The uk government is facing flak from indigenous people across the globe for blocking a historic un declaration on indigenous rights, the strongest of its kind so far. The un Decade of Indigenous Peoples ends this year; a draft declaration has been framed after extensive consultations. But the uk has objected to the concept of collective human rights in the declaration.
Recognition of collective rights is crucial to indigenous peoples, particularly with regard to communal ownership of land. If these are not recognised, they will suffer serious harms, especially at the hands of the corporate sector eyeing the mineral and other resources in their lands. "The uk position that our collective rights are not human rights is nonsense. Is this Tony Blair's idea of spreading 'freedom, democracy, rule of law, and justice for the oppressed'? Such a stand will not be tolerated by indigenous peoples," says Dalee Sambo Dorough, a representative of the Inuit people, who live near the Arctic. Groups of indigenous people would take a delegation to the uk on November 24-25, 2004, to express their protest.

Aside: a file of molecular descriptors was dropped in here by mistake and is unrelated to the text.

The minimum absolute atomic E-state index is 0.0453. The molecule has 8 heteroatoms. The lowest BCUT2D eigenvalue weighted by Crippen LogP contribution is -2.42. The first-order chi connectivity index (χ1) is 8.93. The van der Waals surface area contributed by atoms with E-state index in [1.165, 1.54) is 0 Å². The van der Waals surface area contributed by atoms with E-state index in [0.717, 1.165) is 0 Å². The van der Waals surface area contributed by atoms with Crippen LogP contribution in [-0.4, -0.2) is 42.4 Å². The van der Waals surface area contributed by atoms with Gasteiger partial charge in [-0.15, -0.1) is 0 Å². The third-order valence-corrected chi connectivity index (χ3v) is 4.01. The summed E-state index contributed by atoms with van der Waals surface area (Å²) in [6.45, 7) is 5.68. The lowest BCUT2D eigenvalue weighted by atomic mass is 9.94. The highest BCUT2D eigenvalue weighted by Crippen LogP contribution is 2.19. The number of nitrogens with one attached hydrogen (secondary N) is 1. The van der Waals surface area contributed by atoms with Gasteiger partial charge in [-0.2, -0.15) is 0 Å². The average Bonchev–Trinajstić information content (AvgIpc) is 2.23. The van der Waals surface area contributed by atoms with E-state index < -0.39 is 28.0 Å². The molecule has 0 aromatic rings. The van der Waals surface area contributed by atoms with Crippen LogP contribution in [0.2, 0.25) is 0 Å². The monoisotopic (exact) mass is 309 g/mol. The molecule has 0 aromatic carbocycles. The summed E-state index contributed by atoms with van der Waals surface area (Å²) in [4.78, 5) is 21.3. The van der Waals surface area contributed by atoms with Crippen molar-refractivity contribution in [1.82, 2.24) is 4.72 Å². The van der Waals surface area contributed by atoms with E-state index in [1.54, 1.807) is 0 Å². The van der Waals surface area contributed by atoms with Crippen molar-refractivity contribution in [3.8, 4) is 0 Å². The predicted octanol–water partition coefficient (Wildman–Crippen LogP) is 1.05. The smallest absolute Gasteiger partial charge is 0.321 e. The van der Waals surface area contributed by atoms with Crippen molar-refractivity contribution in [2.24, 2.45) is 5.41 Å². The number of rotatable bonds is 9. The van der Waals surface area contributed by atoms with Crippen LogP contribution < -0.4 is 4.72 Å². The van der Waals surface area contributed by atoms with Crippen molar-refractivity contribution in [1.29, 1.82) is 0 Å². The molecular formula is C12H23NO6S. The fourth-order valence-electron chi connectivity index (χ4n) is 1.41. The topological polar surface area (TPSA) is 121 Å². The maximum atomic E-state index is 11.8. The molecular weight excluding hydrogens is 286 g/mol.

We are a voice to you; you have been a support to us. Together we build journalism that is independent, credible and fearless. You can further help us by making a donation. This will mean a lot for our ability to bring you news, perspectives and analysis from the ground so that we can make change together.
Comments are moderated and will be published only after the site moderator’s approval. Please use a genuine email ID and provide your name. Selected comments may also be used in the ‘Letters’ section of the Down To Earth print edition.